musicus wrote:I know of several amateur "smallish instrumental groups consisting of guitars, ... singers ... and ... melody instruments ..." that sing and play well, use effective arrangements, and have a wide-ranging repertoire of good and appropriate music. They probably wouldn't call themselves folk groups (even if their congregations still cling to the term), and they almost certainly wouldn't call themselves classical musicians - an equally abused term - but they would almost certainly be insulted by such a description as has been given here.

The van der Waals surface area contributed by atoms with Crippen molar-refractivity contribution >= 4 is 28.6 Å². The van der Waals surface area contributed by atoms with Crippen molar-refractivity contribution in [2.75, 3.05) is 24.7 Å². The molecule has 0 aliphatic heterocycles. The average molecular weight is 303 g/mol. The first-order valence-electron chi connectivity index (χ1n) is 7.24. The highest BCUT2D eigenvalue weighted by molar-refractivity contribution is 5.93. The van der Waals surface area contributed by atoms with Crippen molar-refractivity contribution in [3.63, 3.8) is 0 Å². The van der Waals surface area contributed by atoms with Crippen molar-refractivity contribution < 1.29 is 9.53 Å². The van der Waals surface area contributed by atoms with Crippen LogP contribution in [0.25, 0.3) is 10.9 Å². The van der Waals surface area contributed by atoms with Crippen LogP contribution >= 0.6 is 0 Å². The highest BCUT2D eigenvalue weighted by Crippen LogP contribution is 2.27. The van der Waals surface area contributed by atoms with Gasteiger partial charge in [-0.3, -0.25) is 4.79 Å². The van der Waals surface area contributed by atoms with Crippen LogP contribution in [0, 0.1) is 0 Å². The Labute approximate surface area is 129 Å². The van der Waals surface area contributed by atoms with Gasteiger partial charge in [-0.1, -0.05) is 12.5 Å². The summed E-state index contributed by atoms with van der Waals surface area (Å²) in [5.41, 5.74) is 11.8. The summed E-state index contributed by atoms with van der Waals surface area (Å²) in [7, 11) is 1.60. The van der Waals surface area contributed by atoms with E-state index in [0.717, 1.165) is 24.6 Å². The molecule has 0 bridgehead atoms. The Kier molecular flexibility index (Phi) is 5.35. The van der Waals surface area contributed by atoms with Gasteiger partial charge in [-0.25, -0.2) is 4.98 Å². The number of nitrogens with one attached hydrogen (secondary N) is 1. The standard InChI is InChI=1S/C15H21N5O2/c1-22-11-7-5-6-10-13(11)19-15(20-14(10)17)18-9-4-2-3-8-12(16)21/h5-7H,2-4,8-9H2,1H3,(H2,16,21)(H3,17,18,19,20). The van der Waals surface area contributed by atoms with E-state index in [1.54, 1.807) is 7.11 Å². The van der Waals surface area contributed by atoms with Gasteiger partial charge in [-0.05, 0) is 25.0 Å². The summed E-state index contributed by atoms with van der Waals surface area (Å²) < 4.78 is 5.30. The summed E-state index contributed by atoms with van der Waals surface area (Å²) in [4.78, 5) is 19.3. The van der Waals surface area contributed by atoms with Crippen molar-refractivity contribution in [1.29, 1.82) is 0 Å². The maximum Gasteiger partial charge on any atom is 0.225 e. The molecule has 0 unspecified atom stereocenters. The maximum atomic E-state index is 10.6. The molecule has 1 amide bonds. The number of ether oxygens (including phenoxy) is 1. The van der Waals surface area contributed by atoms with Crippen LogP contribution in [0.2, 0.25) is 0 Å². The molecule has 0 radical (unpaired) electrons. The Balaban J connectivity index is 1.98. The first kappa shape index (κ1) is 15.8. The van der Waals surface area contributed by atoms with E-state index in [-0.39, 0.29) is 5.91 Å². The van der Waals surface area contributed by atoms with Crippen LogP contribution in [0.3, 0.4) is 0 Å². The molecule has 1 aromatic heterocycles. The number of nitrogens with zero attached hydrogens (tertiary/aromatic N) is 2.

Thanks for this clarification, Musicus. Our parish music group comprises a mixed bag of young (and older) people who play tolerably well, the youngsters having had music lessons through school, or with our MD. It is being part of our group that has improved their musical skills. Our MD has no formal musical training but is a gifted musician, composer and arranger. We are far removed from either group described by Thomas but I think we provide a good standard of music using a variety of instruments including, at various times, guitars, piano, clarinet, violin, flute, oboe, viol, contra-bass clarinet, bass guitar and african drum! We rehearse every week, with the instrumentalists meeting half an hour before the choir arrives. We're still called the folk group by some of our parishioners. Some were resistant to us to begin with, preferring a more traditional organ accompaniment, but I think they like us now.